As philanthropists go, Ron Livingston is about as unassuming as they come.
After being treated at Hoag for a heart attack in 1994, Livingston became familiar with the hospital and Hoag Heart and Vascular Institute, and believes its outstanding reputation is well deserved.
"I've had wonderful care at Hoag and that's why I got involved," explained Livingston. "Sandy and I give to many charities, but Hoag is the main focus of our support - I guess it is based on our experience there with my heart attack, and the reputation Hoag has established.
"Through the years, Livingston's involvement with the hospital grew steadily. Four years ago, he volunteered his time for the Foundation Board of Directors.
"Mike McKee is a friend of mine, and suggested I join the board. I was tickled to death to get involved," recalled Livingston.Now that he has become engrained in the Hoag family, Livingston looks forward to Hoag's continued progress, and shows confidence in the organization reaching its goals in the years ahead.
"Hoag certainly has the capability of becoming a world-class hospital, especially with the new CEO, Dr. Afable," asserted Livingston. "I think he's very capable of bringing in world-class physicians to make that happen."
"I guess it comes down to Hoag being the best, and the public recognizing that," said Livingston. "We need to get the message out to the public that Hoag has the ability to take care of you here, and there's no reason to go anywhere else. The more people have positive experiences at Hoag, and then share that information with their friends – that's what will get us there."Livingston speaks from a wealth of experience. His keen business sense comes from a lengthy career in the home-building industry, having co-owned a company that built single-family homes for over three decades."This was a great time of growth for many Southern California neighborhoods, and we built affordable homes for thousands of families," Livingston explained.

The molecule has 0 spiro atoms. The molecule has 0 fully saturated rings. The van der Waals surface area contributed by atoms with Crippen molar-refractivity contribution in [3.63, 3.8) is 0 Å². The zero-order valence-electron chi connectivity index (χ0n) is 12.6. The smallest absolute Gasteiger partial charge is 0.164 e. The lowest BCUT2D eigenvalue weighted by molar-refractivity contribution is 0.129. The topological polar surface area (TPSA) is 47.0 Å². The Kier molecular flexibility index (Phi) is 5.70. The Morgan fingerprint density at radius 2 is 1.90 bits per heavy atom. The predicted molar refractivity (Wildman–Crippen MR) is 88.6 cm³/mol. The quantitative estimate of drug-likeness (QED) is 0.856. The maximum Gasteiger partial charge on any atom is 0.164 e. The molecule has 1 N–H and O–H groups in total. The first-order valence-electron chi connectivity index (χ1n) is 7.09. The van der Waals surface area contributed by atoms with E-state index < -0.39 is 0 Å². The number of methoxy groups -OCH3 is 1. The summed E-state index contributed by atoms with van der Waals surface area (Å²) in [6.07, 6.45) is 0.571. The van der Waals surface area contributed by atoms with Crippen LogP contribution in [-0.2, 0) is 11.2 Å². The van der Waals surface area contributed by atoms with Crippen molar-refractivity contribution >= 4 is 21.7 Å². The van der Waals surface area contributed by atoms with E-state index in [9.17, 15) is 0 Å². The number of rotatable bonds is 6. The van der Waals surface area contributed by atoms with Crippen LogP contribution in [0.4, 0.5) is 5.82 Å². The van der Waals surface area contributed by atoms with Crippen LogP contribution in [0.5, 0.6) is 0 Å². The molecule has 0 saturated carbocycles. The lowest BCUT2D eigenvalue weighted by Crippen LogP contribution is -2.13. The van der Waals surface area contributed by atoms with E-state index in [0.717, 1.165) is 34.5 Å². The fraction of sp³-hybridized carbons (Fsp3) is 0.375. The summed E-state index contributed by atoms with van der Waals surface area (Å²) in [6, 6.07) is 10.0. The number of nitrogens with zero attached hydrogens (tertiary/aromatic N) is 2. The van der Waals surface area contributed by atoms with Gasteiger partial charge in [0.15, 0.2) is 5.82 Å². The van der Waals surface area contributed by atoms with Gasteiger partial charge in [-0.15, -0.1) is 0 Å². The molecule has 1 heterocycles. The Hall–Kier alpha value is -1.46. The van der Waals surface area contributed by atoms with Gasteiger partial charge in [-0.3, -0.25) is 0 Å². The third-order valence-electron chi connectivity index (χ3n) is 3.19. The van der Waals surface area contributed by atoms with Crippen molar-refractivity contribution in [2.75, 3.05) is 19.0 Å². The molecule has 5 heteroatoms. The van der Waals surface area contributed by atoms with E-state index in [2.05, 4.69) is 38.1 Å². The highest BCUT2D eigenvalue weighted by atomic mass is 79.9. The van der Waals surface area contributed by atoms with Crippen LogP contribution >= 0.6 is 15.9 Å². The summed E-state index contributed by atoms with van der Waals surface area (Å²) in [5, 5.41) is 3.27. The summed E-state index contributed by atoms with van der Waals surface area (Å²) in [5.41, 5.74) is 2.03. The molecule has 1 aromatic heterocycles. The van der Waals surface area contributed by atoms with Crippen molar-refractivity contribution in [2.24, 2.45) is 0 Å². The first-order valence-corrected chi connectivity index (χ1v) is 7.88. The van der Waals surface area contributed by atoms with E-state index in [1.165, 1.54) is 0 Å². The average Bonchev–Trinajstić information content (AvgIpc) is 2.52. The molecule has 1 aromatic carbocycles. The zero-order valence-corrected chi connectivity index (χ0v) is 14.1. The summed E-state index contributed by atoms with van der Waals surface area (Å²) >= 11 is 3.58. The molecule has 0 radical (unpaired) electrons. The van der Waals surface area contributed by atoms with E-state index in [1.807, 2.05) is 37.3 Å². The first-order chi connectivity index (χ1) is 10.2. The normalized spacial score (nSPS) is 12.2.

"I guess I could look back on that now and see how we helped both families and communities grow. We always stressed fairness with our employees and a quality product."This humble approach was not only instilled in employees, but carried out by the owners themselves.
"My business partner and I always had the philosophy to keep things simple and low key - enjoy our families, work hard, be successful, not be the biggest but the wisest, and good things will happen."
This philosophy was instilled upon Livingston during his college years. Having gained his education at UCLA, Livingston believes one of his greatest "teachers" was the legendary basketball coach John Wooden.
"I was a small guard, and Coach Wooden always wanted a small guard on the floor. I was lucky enough to be that player for three years. This was prior to the glory days, but Coach Wooden taught us all great lessons for our lives after college," explained Livingston."
I learned to do my best, play hard and win, lose or draw, keep my head up high and know that I've done my best," recalled Livingston. "I guess that's kind of a good philosophy in business and in life."
With this balanced perspective - both on business and on life - Livingston seems to have a good understanding of the cornerstone of success. As far as he is concerned, it is a focus on dedication and hard work that leads to achievement. And it is this business philosophy that will also lead Hoag to making its mark on the nation's health care industry.
"My wife Sandy and I have been blessed with two children and five grandchildren," added Livingston. "We enjoy our community and giving back through Hoag just makes good sense.
"As for the mark Livingston would like to make: "I'm not really big on leaving a legacy. I certainly would like to see Hoag get to world-class status, which isn't really a legacy on my part, but it's something that would be nice to be a very small part of helping to develop."
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